He’s become a valuable go-to guy for coach Paul Maurice — a player you can move up and down the lineup, in a number of different roles, and know you’ll likely get a quality result.
Mathieu Perreault is much the same way off the ice. The veteran Winnipeg Jets forward rarely disappoints any time he holds court with the media, typically offering up thoughtful and candid answers to whatever questions are thrown his way.
And so with training camp just around the corner, the Free Press had a lengthy one-on-one chat with Perreault Monday to get his views on a host of different topics — from lofty expectations, tuning out the Stanley Cup final, Jacob Trouba’s arbitration, Josh Morrissey’s contract situation, Paul Stastny’s departure, Blake Wheeler’s new deal, Winnipeg’s core and who he thinks can break through this year.
As always, Perreault had plenty to say.
They are a popular pick of pundits and oddsmakers heading into the new season. According to Perreault, any external pressures to succeed pale in comparison to what’s going on inside the dressing room. They don’t just want to win. They expect to.
“For us it’s the same. We came into training camp (last season) knowing we had a good team that could do something great. This year, obviously with what we’ve done last year, there’s more expectations from the media and the fans,” Perreault said Monday after an informal Jets skate at Bell MTS Iceplex.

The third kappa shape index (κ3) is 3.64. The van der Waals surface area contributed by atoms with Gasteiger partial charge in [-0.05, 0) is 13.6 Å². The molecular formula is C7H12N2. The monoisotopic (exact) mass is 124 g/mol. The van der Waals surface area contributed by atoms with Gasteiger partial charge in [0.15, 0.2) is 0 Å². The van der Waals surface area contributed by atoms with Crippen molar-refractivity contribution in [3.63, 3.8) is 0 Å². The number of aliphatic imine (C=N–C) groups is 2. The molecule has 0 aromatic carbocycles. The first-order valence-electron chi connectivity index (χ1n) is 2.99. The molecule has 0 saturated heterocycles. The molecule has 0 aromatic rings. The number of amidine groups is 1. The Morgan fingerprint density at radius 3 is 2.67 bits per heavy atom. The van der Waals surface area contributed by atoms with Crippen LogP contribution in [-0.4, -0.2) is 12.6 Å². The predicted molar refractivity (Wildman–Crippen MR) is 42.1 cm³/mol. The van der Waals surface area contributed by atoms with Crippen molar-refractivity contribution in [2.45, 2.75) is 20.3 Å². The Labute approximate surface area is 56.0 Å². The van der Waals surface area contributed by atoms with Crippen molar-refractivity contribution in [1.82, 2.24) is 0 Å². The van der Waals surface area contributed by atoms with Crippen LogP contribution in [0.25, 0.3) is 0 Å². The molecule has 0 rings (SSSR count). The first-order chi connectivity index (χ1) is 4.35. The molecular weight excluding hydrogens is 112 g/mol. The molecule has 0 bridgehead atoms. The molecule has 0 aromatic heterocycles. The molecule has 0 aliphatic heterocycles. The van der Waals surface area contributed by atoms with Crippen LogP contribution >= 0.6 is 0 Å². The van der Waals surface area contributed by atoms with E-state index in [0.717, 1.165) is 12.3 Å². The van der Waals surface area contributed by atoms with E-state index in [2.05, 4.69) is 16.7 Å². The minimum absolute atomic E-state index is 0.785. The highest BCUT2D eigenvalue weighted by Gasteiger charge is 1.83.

“Nothing came easy last year, we battled hard for everything we got. We can’t think that we’re going to come in now and it’s going to be easy. It’s going to have to be like last year, a grind.”
Nearly every member of last year’s squad was on the ice Monday, save for Tyler Myers and Dustin Byfuglien. The majority of the team has been skating in Winnipeg for the past week, and several players also spent a few weeks working out together in Toronto earlier this summer.
Wheeler and Mark Scheifele even hit the ice early Monday morning, just the two of them, then were back a couple hours later with the main group.
“I guess guys are anxious to get going. If I go back to when I first came in the league you didn’t see it to much. Nowadays guys come in early to get in shape and get ready for first day of camp. So it’s nice to see all the guys here trying to get ready, because we know it’s a big season ahead and we’re taking it very seriously,” said Perreault, 30.